An inexplicable blunder. After 43. g5! first and then 44. Qxa6, black has little counterplay. But after my move, black is probably holding with best play.



44. Qxb5 Nxg4 45. Bxg4 Qxg4+ 46. Kf2 Ne5?

46…Qh4+ looks like a draw. Now it’s not as clear.

47. Qe2 Qh4+ 48. Ke3 Qg3+ 49. Kd2 Qh4 50. a4 Qh6+ 51. Kc2 g5 52. Qf2 g4 53. a5

At this point, as I was down to under 2 minutes, I stopped taking notation. White is completely winning here though. I don’t remember the move sequence we took to get there, but we eventually reached the following position, if my memory is correct:

Despite the fact that I was in my last minute, I was able to notice that my opponent threatened to play 1…g2+ 2. Kg1 Nf3#. Ouch! The game finished with

1. Ng5+?! Kg6 2. a8Q g2+ 3. Kg1 Kxg5 4. Qe3+

and, as he was about to be checkmated,

Black resigns. 1-0.

I had 23 seconds left at the end of that. These delay clocks can come in handy from time to time! My opponent had around a minute and a half.

So, it was pretty far from a perfect game: I missed a number of wins, but I was fairly pleased anyway. My opening experiment had proven successful, as I achieved a stable advantage out of it and had a pretty good idea of what to do with it, so the Maróczy Bind will remain a part of my repertoire.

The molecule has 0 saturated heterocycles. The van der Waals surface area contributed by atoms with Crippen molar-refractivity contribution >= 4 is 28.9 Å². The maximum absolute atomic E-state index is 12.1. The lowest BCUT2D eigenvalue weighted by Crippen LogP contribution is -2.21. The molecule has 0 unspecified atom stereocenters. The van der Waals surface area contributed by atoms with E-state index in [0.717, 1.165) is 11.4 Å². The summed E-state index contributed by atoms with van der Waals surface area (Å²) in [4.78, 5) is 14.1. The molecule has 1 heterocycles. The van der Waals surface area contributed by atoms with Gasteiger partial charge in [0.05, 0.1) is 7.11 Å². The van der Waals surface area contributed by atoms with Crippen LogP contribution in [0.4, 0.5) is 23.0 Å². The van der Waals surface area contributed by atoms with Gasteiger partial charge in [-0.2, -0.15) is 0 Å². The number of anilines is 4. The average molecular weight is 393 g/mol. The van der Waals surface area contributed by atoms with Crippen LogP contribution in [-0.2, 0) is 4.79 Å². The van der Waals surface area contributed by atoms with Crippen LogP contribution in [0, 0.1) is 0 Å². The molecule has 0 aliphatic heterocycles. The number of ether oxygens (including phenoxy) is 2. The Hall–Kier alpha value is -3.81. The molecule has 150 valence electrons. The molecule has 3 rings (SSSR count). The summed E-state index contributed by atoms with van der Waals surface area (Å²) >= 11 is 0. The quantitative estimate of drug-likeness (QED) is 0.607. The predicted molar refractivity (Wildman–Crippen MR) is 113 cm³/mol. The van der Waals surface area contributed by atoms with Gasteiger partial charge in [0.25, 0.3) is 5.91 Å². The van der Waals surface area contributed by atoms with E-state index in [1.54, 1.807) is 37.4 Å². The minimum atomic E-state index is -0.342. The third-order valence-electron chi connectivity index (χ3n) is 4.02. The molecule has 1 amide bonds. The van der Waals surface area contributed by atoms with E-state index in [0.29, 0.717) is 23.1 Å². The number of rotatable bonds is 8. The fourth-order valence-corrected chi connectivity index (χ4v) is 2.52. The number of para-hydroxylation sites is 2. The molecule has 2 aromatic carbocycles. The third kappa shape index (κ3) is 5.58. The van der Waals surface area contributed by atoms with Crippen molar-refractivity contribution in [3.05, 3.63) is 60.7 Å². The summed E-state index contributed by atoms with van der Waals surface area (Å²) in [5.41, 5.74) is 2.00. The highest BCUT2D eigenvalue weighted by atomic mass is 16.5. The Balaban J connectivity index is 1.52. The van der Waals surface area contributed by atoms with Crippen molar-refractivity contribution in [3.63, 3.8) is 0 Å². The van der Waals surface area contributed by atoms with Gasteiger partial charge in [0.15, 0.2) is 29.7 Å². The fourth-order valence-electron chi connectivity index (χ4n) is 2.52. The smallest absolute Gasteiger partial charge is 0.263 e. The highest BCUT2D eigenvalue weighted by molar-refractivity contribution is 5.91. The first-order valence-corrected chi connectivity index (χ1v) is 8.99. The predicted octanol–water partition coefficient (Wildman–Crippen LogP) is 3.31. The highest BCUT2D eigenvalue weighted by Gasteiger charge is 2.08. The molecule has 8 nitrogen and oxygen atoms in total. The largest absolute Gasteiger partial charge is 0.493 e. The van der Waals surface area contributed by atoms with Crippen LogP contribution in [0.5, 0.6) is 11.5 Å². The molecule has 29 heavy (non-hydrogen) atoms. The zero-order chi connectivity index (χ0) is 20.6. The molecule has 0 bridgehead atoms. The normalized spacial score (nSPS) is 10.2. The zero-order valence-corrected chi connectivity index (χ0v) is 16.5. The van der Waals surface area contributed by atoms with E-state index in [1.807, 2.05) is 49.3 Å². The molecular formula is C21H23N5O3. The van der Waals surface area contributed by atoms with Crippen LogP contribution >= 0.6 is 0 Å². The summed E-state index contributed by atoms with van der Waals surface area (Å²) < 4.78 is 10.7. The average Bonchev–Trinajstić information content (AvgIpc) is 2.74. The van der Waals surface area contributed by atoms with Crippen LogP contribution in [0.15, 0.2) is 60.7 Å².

Playing kids tends to feel quite different from playing adults, even when they’re the same strength. Contrary to what one might expect, kids seem to be much more stable and consistent: they rarely do brilliant things, but they’re unlikely to do anything disastrous either. In this game, even though Neel was worse for the entire game, he never self-destructed, but instead kept finding interesting defensive tries. Adults usually collapse in such situations. But, adults also sometimes come up with ingenious and creative ideas that are out of reach of kids. It’s interesting to speculate about why this might be the case.

In my next game, I faced expert George Mandrusov with black in my favorite opening, the Leningrad Dutch. Strangely, I had never defeated an expert, although I had achieved a number of winning positions. It was a bit of a shock, then, when he erred on move 13; I had little trouble finding a winning tactic, and after that, winning the game was entirely effortless.

So, I ended the first day with 2/2. Soon I’ll discuss two more of my games, which I found to be even more interesting than this one.


About Simon

Hi. I'm Simon Rubinstein-Salzedo. I'm a mathematics postdoc at Dartmouth College. I'm also a musician; I play piano and cello, and I also sometimes compose music and study musicology. I also like to play chess and write calligraphy. This blog is a catalogue of some of my thoughts. I write them down so that I understand them better. But sometimes other people find them interesting as well, so I happily share them with my small corner of the world.
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One Response to A new opening for a new year

  1. Pingback: The most dangerous game | Quasi-Coherent